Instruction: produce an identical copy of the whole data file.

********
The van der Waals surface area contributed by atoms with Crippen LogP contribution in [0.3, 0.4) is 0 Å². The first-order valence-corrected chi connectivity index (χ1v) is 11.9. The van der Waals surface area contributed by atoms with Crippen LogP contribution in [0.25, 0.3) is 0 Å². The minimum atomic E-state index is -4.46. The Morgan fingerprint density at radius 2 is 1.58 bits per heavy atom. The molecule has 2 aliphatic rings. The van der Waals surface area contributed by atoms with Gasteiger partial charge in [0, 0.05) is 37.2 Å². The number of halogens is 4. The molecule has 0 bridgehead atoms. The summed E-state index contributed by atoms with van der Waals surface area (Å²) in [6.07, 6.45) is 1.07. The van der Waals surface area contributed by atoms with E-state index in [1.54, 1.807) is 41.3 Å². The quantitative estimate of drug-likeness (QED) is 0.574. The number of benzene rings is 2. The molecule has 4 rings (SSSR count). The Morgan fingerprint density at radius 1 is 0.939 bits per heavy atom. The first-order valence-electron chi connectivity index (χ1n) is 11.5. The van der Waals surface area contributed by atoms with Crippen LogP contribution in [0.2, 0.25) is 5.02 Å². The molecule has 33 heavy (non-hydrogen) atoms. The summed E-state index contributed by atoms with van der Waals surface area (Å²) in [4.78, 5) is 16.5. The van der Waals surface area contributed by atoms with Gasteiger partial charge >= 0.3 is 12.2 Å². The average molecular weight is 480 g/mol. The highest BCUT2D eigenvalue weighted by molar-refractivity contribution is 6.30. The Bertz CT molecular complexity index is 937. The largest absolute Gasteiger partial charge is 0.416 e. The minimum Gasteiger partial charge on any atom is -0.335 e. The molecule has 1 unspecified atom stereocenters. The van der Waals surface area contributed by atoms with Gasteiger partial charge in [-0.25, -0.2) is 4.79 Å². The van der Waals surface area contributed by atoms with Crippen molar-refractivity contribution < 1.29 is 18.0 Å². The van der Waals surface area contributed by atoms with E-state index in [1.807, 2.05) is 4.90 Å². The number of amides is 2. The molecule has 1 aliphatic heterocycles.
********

The van der Waals surface area contributed by atoms with Crippen LogP contribution in [0.3, 0.4) is 0 Å². The first-order valence-corrected chi connectivity index (χ1v) is 11.9. The van der Waals surface area contributed by atoms with Crippen LogP contribution in [0.25, 0.3) is 0 Å². The minimum atomic E-state index is -4.46. The Morgan fingerprint density at radius 2 is 1.58 bits per heavy atom. The molecule has 2 aliphatic rings. The van der Waals surface area contributed by atoms with Gasteiger partial charge in [0, 0.05) is 37.2 Å². The number of halogens is 4. The molecule has 0 bridgehead atoms. The summed E-state index contributed by atoms with van der Waals surface area (Å²) in [6.07, 6.45) is 1.07. The van der Waals surface area contributed by atoms with E-state index in [1.54, 1.807) is 41.3 Å². The quantitative estimate of drug-likeness (QED) is 0.574. The number of benzene rings is 2. The molecule has 4 rings (SSSR count). The Morgan fingerprint density at radius 1 is 0.939 bits per heavy atom. The first-order valence-electron chi connectivity index (χ1n) is 11.5. The van der Waals surface area contributed by atoms with Crippen LogP contribution in [0.2, 0.25) is 5.02 Å². The molecule has 33 heavy (non-hydrogen) atoms. The summed E-state index contributed by atoms with van der Waals surface area (Å²) in [4.78, 5) is 16.5. The van der Waals surface area contributed by atoms with Gasteiger partial charge >= 0.3 is 12.2 Å². The average molecular weight is 480 g/mol. The highest BCUT2D eigenvalue weighted by molar-refractivity contribution is 6.30. The Bertz CT molecular complexity index is 937. The largest absolute Gasteiger partial charge is 0.416 e. The minimum Gasteiger partial charge on any atom is -0.335 e. The molecule has 1 unspecified atom stereocenters. The van der Waals surface area contributed by atoms with Gasteiger partial charge in [-0.25, -0.2) is 4.79 Å². The van der Waals surface area contributed by atoms with Crippen molar-refractivity contribution < 1.29 is 18.0 Å². The van der Waals surface area contributed by atoms with E-state index in [1.807, 2.05) is 4.90 Å². The number of amides is 2. The molecule has 1 aliphatic heterocycles.